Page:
Here is the general rule:

the degree nn of the Lie nn-algebra corresponding to a given quasi-free differential graded algebra (qDGCA) is determined like this:

the graded commutative algebra underlying the qDGCA (i.e. that what remains after forgetting the existence of the differential) must be a free graded commutative algebra. Hence a Grassman algebra of some \mathbb{Z}-graded vector space V *=V 1 *V 2 *V n * V^* = V_1^* \oplus V_2^* \oplus \cdots \oplus V_n^* which is nontrivial at most in degree 1dn1 \leq d \leq n.

(Strictly speaking this is defined only for VV finite dimensional. Whereas for the case you consider it is infinite-dimensional. But as long as we consistently behave like physicists, this doesn’t cause problems and can be ignored for the present purpose.)

In the case you have in mind, I think we have {δ(x,)σ a}\{\delta(x,\cdot)\sigma^a\} a “basis” for V 1V_1 (with xx running over parameter space and aa running over a chosen basis of the Lie algebra) and then something in degree 2.

It may require a little more care saying precisely what it is in degree 2. I had something slightly different in mind than what you seem to be doing now.

I guess the graded-commutative algebra which you are dealing with is the algebra generated from the degree 1 and 2 elements of Ω (X) (sg *su(1) *) \Omega^\bullet(X)\otimes \wedge^\bullet(s g^* \oplus s u(1)^*) equipped with the obvious total degree. Here gg is the given Lie algebra, ss the shift operator, which simply says that we regard an element in g *g^* as in degree 1, and “su(1) *s u(1)^*” the thing spanned by what you denote ee.

So, yes, I think what you are describing is a (infinite dimensional) Lie 2-algebra.

Is the 2-algebra reformulation useful here?

Making an implicit nn-categorical structure manifest is useful whenever one wants to understand how the given gadget one already knows and love fits together with other concepts.

For instance, in the topic of the thread here: once we realize that a qDGCA generated in degree nn is nothing but a Lie nn-algebra, we realize that there are things like Lie nn-algebra cocycles and Lie nn-algebra invariant polynomials and the like associated with it (hence the title of this entry).

And it tells you that there are nn-bundles on whose fibers there are differential forms which mimic the original qDGCA and that these nn-bundles have certain properties which can be read off from the Lie nn-algebra cocycles and invariant polynomials of the given qDGCA.

Then, of course, realizing a hiddn nn-categorical structure tells us more about the right notion of morphisms and of higher morphisms which to use.

For instance, in the variation of the qDGCA which you describe that I considered above, it turns out that the Lie 2-algebra picture, which gives one the right notion of equivalence of these beasts, shows that the infinite dimensional Lie 2-algebra was in fact equivalent to a much smaller finite dimensional one. Things like that can be very useful.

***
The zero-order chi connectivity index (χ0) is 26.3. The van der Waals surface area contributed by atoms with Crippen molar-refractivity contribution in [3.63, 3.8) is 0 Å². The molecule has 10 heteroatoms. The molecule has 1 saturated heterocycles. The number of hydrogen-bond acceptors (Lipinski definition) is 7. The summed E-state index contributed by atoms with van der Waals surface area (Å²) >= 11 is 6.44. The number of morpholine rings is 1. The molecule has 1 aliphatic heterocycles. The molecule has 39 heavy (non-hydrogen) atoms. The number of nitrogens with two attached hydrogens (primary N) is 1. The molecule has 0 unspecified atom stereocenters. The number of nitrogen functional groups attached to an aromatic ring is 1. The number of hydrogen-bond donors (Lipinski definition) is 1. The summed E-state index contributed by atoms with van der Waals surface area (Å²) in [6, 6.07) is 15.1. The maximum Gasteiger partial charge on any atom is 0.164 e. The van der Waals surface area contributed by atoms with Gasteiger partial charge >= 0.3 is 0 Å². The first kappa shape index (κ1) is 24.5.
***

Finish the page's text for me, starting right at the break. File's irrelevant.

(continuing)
Posted by: Urs Schreiber on September 13, 2007 11:51 AM | Permalink | Reply to this
Read the post Cohomology of the String Lie 2-Algebra
Weblog: The n-Category Café
Excerpt: On the Lie 2-algebra cohomlogy of the String Lie 2-algebra and its relation to twisted K-theory.
Tracked: October 8, 2007 3:18 AM
Read the post Categorified Clifford Algebra and weak Lie n-Algebras
Weblog: The n-Category Café
Excerpt: On weak Lie n-algebras, differential graded Clifford algebra and Roytenberg's work on weak Lie 2-algebras.
Tracked: October 9, 2007 4:49 PM
Read the post BV-Formalism, Part IV
Weblog: The n-Category Café
Excerpt: Lie algebroids of action groupoids and their relation to BRST formalism.
Tracked: October 11, 2007 9:47 PM
Read the post On Lie N-tegration and Rational Homotopy Theory
Weblog: The n-Category Café
Excerpt: On the general ideal of integrating Lie n-algebras in the context of rational homotopy theory, and about Sullivan's old article on this issue in particular.
Tracked: October 20, 2007 4:14 PM
Read the post Modules for Lie infinity-Algebras
Weblog: The n-Category Café
Excerpt: On modules for Lie infinity algebras in general and the definition given by Lars Kjeseth in particular.
Tracked: November 13, 2007 9:23 PM
Read the post Lie oo-Connections and their Application to String- and Chern-Simons n-Transport
Weblog: The n-Category Café
Excerpt: A discussion of connections for general L-infinity algebras and their application to String- and Chern-Simons n-transport.
Tracked: December 25, 2007 7:37 PM
Read the post Differential Forms and Smooth Spaces
Weblog: The n-Category Café
Excerpt: On turning differential graded-commutative algebras into smooth spaces, and interpreting these as classifying spaces.
Tracked: January 30, 2008 10:16 AM
Read the post What I learned from Urs
Weblog: The n-Category Café
Excerpt: Bruce Bartlett talks about some aspects of the program of systematically understanding the quantization of Sigma-models in terms of sending parallel transport n-functors to the cobordism representations which encode the quantum field theory of the n-pa...
Tracked: February 26, 2008 10:41 AM
Read the post Thoughts (mostly on super infinity-things)
Weblog: The n-Category Café
Excerpt: Thoughts while travelling and talking.
Tracked: April 22, 2008 4:06 AM
Read the post Differential Graded Clifford Algebra
Weblog: The n-Category Café
Excerpt: On Clifford-defomrations of Chevalley-Eilenberg and Weil algebras.
Tracked: August 17, 2008 12:43 PM

Post a New Comment